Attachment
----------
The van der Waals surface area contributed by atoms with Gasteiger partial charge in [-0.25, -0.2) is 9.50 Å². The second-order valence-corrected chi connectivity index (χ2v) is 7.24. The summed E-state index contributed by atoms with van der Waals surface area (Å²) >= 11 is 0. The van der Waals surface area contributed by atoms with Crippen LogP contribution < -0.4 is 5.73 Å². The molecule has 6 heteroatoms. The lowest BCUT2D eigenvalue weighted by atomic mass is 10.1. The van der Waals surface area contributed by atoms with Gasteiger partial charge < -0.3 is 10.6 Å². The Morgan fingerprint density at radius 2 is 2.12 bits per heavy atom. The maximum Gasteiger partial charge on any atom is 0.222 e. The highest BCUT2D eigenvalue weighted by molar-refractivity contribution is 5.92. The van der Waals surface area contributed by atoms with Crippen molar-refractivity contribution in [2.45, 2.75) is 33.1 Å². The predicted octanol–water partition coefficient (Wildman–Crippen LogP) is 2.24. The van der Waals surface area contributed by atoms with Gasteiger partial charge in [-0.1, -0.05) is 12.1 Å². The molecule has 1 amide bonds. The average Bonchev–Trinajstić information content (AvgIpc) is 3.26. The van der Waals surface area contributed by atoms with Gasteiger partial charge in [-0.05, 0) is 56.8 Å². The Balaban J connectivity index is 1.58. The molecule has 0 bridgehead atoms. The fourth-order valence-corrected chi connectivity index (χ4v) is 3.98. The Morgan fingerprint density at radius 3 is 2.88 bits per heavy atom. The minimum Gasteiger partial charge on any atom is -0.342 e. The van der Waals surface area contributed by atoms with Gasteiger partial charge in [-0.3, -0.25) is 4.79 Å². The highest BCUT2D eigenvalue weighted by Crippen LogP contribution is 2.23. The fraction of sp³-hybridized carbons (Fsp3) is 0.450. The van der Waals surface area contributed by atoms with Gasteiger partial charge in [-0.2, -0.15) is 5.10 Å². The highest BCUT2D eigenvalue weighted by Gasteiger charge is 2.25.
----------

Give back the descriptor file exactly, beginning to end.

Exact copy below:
The van der Waals surface area contributed by atoms with Gasteiger partial charge in [-0.25, -0.2) is 9.50 Å². The second-order valence-corrected chi connectivity index (χ2v) is 7.24. The summed E-state index contributed by atoms with van der Waals surface area (Å²) >= 11 is 0. The van der Waals surface area contributed by atoms with Crippen LogP contribution < -0.4 is 5.73 Å². The molecule has 6 heteroatoms. The lowest BCUT2D eigenvalue weighted by atomic mass is 10.1. The van der Waals surface area contributed by atoms with Gasteiger partial charge < -0.3 is 10.6 Å². The Morgan fingerprint density at radius 2 is 2.12 bits per heavy atom. The maximum Gasteiger partial charge on any atom is 0.222 e. The highest BCUT2D eigenvalue weighted by molar-refractivity contribution is 5.92. The van der Waals surface area contributed by atoms with Crippen molar-refractivity contribution in [2.45, 2.75) is 33.1 Å². The predicted octanol–water partition coefficient (Wildman–Crippen LogP) is 2.24. The van der Waals surface area contributed by atoms with Gasteiger partial charge in [-0.1, -0.05) is 12.1 Å². The molecule has 1 amide bonds. The average Bonchev–Trinajstić information content (AvgIpc) is 3.26. The van der Waals surface area contributed by atoms with Gasteiger partial charge in [-0.05, 0) is 56.8 Å². The Balaban J connectivity index is 1.58. The molecule has 0 bridgehead atoms. The fourth-order valence-corrected chi connectivity index (χ4v) is 3.98. The Morgan fingerprint density at radius 3 is 2.88 bits per heavy atom. The minimum Gasteiger partial charge on any atom is -0.342 e. The van der Waals surface area contributed by atoms with Gasteiger partial charge in [-0.3, -0.25) is 4.79 Å². The highest BCUT2D eigenvalue weighted by Crippen LogP contribution is 2.23. The fraction of sp³-hybridized carbons (Fsp3) is 0.450. The van der Waals surface area contributed by atoms with Gasteiger partial charge in [-0.2, -0.15) is 5.10 Å². The highest BCUT2D eigenvalue weighted by Gasteiger charge is 2.25.